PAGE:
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In Galder Gaztelu-Urrutia's The Platform, prisoners housed in vertically stacked cells watch hungrily as food descends from above – feeding the upper tiers, but leaving those below ravenous and radicalized.Courtesy of Netflix

  • The Platform
  • Directed by Galder Gaztelu-Urrutia
  • Written by David Desola and Pedro Rivero
  • Starring Ivan Massague
  • Classification TV-MA; 94 minutes


3.5 out of 4 stars

Extraordinarily gross, metaphorically blunt, but also perversely and wildly entertaining, the new Spanish splatter satire The Platform is the perfect movie to watch while the world seemingly teeters on the edge of existence. Or maybe it’s the worst movie to watch while COVID-19 shuts down large chunks of global society. Either way, you definitely have nothing better to do with your time, so why not give yourself the gift of a genuinely riotous gross-out gonzo-fest, available whenever you want it on Netflix?

Galder Gaztelu-Urrutia’s feature-length debut is a supremely confident genre mash-up that fuses the mysterious-prison conceit of Canadian classic Cube with the tongue-in-cheek social commentary of Bong Joon-ho’s Snowpiercer before slathering it all with torn strips of flesh and buckets of blood. I half-apologize if this is all a bit much to read about or contemplate watching, especially in these current frantic days, but sometimes you have to meet anxious terror with an even higher level of anxiety – a sentiment that Gaztelu-Urrutia would clearly agree with, given his film’s penchant for mixing horror with hope.

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Ivan Massagué plays Goreng, who volunteers to enter the Pit to earn credits toward postsecondary education.Courtesy of Netflix

But first, that horror: Taking place in a near-future dystopic Spain – it’s unclear exactly what’s caused the economic and social collapse in the nation, but we are all now equipped to let our imaginations run wild – The Platform follows the healthy, compassionate wannabe scholar Goreng (Ivan Massague), who volunteers to enter the Pit, a “vertical self-management care” centre that’s basically one prison cell stacked atop another, for seemingly endless storeys. Goreng is only there so that he can earn enough credits to get access to postsecondary education – the Pit’s guests are not so much criminals (although, yes, they’re there, too) as law-abiding citizens trying to climb the societal ladder. As I said, the metaphors here aren’t exactly subtle.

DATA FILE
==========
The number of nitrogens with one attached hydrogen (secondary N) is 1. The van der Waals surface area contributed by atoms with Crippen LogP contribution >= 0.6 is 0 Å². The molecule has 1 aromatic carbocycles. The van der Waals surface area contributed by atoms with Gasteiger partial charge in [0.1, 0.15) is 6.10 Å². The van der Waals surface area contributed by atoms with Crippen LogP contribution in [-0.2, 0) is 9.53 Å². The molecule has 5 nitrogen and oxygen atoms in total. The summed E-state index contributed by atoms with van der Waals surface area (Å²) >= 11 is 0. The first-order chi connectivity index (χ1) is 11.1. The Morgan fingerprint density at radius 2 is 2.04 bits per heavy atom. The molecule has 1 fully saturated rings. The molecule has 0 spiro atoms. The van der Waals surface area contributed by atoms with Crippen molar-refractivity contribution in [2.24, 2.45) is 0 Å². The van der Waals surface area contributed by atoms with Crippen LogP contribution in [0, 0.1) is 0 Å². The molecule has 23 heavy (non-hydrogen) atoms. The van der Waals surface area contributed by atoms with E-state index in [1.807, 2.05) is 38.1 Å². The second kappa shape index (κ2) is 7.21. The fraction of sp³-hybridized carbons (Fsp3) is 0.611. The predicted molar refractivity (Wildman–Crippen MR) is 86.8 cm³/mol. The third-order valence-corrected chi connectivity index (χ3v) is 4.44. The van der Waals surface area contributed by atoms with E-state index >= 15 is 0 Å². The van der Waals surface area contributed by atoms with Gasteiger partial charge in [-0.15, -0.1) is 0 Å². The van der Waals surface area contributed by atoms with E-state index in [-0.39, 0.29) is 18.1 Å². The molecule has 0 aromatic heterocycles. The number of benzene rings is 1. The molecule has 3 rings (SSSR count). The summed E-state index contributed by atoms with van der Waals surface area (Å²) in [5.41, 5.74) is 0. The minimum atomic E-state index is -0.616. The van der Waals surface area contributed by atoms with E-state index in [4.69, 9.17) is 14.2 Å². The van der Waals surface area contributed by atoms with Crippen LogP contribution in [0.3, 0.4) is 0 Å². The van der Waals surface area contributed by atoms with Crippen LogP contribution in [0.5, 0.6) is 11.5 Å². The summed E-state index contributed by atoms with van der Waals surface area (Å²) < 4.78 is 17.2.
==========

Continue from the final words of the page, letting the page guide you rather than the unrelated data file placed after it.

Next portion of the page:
But if staying in the Pit only involved isolation and a lack of sunlight, that would be one thing. The real trouble: In the hollowed-out middle of each unit runs the titular platform, a slab of concrete that starts at the Level 1 of the Pit carrying a decadent feast of lobster, steak, fruit and the like. But the platform only stays on one level for so long, and as it descends into the lower, seemingly endless depths of the Pit, the food is gradually eaten away by increasingly ravenous inmates.

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As the titular platform descends through the Pit, increasingly ravenous prisoners eat away at its initially bountiful offerings.Courtesy of Netflix

If you’re near the top, like Goreng is at the beginning of the film, you’ll find enough greasy leftovers to suffice. But every few weeks, prisoners are knocked unconscious by the Pit’s mysterious overseers, and switched to other cell blocks – sometimes you’re at the top savouring a slice of chocolate cake, sometimes you’re near the bottom fighting over bones.

Gazetlu-Urrutia isn’t asking the most profound questions here – can one man change the system, before it changes him? – but he is having an absolutely disgustingly fun time doing so. As Goreng finds his situation becoming increasingly dire, meeting new and oft-dangerous cellmates along the way, the film wriggles itself into a handful of grimy and disparate genre corners, as if Gazetlu-Urrutia is testing out how far he can take well-worn aesthetic extremes. Some moments play like Pier Paolo Pasolini (Salo) having a chuckle, others like Eli Roth (Hostel, Cabin Fever) on methamphetamine, or as if Gareth Evans (The Raid) had lost his dang mind.

Before The Platform premiered at the Toronto International Film Festival this past September, I was convinced that it would send certain audiences into convulsive shock – the same kind that reportedly greeted two moviegoers during a TIFF screening of the French cannibalism flick Raw in 2016. That, fortunately, didn’t happen; instead, The Platform won the festival’s People’s Choice Midnight Madness Award. Still, I’d queue up The Platform with caution this week. At home, there may be no one else to catch you if were you to pass out.

The Platform is available to stream on Netflix starting March 20

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